The Hawaiian island of Oahu took first prize for the best beach of the year, thanks to the new smoke-free policy at Duke Kahanamoku Beach in Waikiki.
Named after an Olympic gold medalist in swimming, the beach is artificial and protected from large waves by a small reef, said Stephen Leatherman, a coastal scientist at Florida International University. Leatherman, who goes by the nickname "Dr. Beach," ranks U.S. beaches every year, taking into account sand, surf and safety. Duke Kahanamoku beach clinched the No. 1 spot because of Oahu's new policy banning cigarettes on its beaches.
"When I go to the beach, I go there for nature, and, of course, recreation," Leatherman told Live Science. "And I hate to put my hands down on the beach and touch a cigarette butt. It's just disgusting."
Cigarette butts are also the No. 1 form of beach litter in the United States by numbers (by volume, it's plastic), so banning smokes helps make for a cleaner environment, Leatherman said. [See photos of the full top 10 beaches list]
Fun in the sun
Hawaii and Florida dominate the list, with a few appearances by the Carolinas and one in Massachusetts. Leatherman focuses on swimming-friendly beaches that are easily accessible and have lifeguards on duty; for sheer beauty, he says, the rugged beaches of Oregon can't be beat, but the water there is cold and rough, and you need to take a long hike to get to many of the most beautiful spots.
Among the Florida honorees is the No. 2-ranking Barefoot Beach Preserve County Park in Bonita Springs. This site boasts gentle surf, shallow water and fine sand, Leatherman explained. The No. 3 spot also goes to Florida's St. George Island State Park, where the sand is "squeaky clean" — though you'll want to shuffle your feet as you enter the water to scare up any snoozing stingrays.
Cape Florida State Park in Key Biscayne snags the No. 7 spot for its gentle surf and clear waters. Another Florida beach, Delnor-Wiggins Pass State Park in Naples, comes in at No. 10. Hawaii gets two more nods, with the No. 4 beach, Waimanalo Bay State Park on Oahu, and No. 5, Hamoa Beach, a gorgeous crescent of sand surrounded by lush vegetation on Maui.
"Florida and Hawaii do dominate, because they have the warm water. They have the beach weather," Leatherman said.
East Coast getaways
South Carolina, North Carolina and the northeast all have their charms, too, however. Last year, Leatherman dubbed Main Beach at East Hampton, New York, the best beach in the country. (The winning beach is "retired" from future competitions.) This year, he ranked Coast Guard Beach on Cape Cod, Massachusetts, No. 8. The water at this site is nippy, but the views of the old Coast Guard station on the bluffs over the beach are beautiful, Leatherman said.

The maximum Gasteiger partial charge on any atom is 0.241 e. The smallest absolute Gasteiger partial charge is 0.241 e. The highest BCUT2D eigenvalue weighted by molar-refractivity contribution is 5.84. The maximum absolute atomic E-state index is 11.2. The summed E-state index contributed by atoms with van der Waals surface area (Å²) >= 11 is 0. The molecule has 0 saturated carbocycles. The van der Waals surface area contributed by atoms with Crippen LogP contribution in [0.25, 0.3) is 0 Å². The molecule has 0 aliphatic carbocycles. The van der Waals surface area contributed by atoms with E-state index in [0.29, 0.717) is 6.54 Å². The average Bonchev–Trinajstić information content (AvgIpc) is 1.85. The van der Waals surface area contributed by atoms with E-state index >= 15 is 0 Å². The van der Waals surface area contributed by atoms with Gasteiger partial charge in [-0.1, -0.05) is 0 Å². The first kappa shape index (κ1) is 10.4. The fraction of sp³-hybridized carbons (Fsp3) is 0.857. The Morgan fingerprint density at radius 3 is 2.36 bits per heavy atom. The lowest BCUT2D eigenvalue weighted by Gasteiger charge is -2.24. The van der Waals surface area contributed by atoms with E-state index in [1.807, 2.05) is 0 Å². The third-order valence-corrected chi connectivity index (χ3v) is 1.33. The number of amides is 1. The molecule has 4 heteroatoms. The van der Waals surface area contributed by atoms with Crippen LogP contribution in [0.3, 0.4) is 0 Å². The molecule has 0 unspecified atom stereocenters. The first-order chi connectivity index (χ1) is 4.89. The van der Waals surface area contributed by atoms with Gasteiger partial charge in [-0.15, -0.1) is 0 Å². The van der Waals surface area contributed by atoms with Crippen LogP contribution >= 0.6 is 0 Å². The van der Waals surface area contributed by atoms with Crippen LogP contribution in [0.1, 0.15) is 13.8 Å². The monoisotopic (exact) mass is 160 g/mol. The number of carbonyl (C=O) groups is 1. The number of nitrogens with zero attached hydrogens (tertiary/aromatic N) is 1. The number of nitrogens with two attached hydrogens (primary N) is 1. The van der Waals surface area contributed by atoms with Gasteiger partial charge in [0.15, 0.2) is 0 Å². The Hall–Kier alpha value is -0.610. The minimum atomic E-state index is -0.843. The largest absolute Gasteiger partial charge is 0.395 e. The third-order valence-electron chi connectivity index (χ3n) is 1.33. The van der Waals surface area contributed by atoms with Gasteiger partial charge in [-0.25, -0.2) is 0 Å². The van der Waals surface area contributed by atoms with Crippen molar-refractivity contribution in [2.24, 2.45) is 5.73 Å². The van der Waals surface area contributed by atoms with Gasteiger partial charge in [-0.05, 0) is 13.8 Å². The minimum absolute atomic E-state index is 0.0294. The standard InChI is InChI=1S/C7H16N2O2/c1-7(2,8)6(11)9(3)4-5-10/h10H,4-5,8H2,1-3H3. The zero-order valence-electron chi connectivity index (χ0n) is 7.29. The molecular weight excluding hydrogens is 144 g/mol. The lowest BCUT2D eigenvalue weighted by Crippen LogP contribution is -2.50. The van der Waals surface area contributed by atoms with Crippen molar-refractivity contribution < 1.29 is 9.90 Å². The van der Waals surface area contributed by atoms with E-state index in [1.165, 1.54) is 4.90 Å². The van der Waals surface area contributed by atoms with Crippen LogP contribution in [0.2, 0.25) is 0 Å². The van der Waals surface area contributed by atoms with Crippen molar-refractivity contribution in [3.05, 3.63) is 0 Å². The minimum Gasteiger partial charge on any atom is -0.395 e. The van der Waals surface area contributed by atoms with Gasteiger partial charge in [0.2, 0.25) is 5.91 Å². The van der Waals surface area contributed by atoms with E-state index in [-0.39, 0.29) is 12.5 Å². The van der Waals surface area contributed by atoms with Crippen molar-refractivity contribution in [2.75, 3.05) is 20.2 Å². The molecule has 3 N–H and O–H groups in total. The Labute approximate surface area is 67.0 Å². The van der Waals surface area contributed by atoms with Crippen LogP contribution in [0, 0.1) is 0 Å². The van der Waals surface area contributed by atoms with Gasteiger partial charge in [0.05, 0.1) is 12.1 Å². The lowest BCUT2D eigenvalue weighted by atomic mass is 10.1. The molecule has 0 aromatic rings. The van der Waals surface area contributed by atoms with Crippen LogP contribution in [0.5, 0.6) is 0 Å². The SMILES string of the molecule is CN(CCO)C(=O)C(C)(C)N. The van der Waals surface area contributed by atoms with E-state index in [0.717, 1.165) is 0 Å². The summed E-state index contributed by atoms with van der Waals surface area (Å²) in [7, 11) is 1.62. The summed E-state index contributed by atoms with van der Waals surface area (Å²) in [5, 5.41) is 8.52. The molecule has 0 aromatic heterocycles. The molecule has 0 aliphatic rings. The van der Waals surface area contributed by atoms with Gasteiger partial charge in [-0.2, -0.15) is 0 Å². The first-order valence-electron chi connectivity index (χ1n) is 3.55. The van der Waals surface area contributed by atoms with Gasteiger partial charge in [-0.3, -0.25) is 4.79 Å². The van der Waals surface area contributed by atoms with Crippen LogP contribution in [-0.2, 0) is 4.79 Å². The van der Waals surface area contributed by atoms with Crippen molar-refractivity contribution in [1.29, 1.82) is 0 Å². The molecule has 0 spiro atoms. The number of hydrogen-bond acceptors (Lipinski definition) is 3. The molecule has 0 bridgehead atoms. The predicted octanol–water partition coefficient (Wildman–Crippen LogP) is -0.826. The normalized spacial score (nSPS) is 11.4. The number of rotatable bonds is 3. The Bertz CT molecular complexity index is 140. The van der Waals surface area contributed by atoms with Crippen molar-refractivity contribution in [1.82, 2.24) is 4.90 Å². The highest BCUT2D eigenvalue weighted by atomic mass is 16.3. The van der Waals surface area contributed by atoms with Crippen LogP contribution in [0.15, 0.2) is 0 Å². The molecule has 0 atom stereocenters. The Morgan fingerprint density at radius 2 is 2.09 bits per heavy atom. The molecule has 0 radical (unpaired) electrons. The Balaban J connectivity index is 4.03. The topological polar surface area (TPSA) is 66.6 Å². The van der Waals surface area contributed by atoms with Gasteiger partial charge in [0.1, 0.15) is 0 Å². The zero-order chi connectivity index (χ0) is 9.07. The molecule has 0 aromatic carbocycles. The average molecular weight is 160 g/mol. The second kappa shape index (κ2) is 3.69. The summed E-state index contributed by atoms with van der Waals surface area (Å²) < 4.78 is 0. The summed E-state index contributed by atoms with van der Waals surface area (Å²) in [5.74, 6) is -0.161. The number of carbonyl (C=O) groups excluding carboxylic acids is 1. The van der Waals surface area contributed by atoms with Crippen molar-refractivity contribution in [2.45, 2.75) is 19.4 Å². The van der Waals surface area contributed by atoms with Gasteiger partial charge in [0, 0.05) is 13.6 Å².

Beachwalker Park on South Carolina's Kiawah Island gets a nod at No. 9. Most of Kiawah Island is expensive private property, Leatherman said, but this beautiful spot on the southern end of the island remains publically accessible. Starting at this beach, visitors can bring a bike and circumnavigate the entire island, riding on its fine-grained, packed sand. Canoes and kayaks are also good options to navigate tidal inlets filled with thousands of birds.
"This is a real great place to explore," Leatherman said.
Lastly, another Carolina comes in No. 6 on the list. Cape Hatteras on the Outer Banks of North Carolina is so far from the mainland that the shore of the continental United States isn't visible, Leatherman said. The picturesque Cape Hatteras lighthouse sets the scene, and the fishing is great, he added. Families with young children should hit Cape Hatteras earlier in the season, Leatherman warned, as rough waves and riptides become more common in late summer when tropical storms in the Atlantic heat up.
Editor's Note: If you have an amazing beach photo you'd like to share for a possible story or image gallery, please contact managing editor Jeanna Bryner at LSphotos@livescience.com.
Live Science newsletter
Stay up to date on the latest science news by signing up for our Essentials newsletter.
Stephanie Pappas is a contributing writer for Live Science, covering topics ranging from geoscience to archaeology to the human brain and behavior. She was previously a senior writer for Live Science but is now a freelancer based in Denver, Colorado, and regularly contributes to Scientific American and The Monitor, the monthly magazine of the American Psychological Association. Stephanie received a bachelor's degree in psychology from the University of South Carolina and a graduate certificate in science communication from the University of California, Santa Cruz.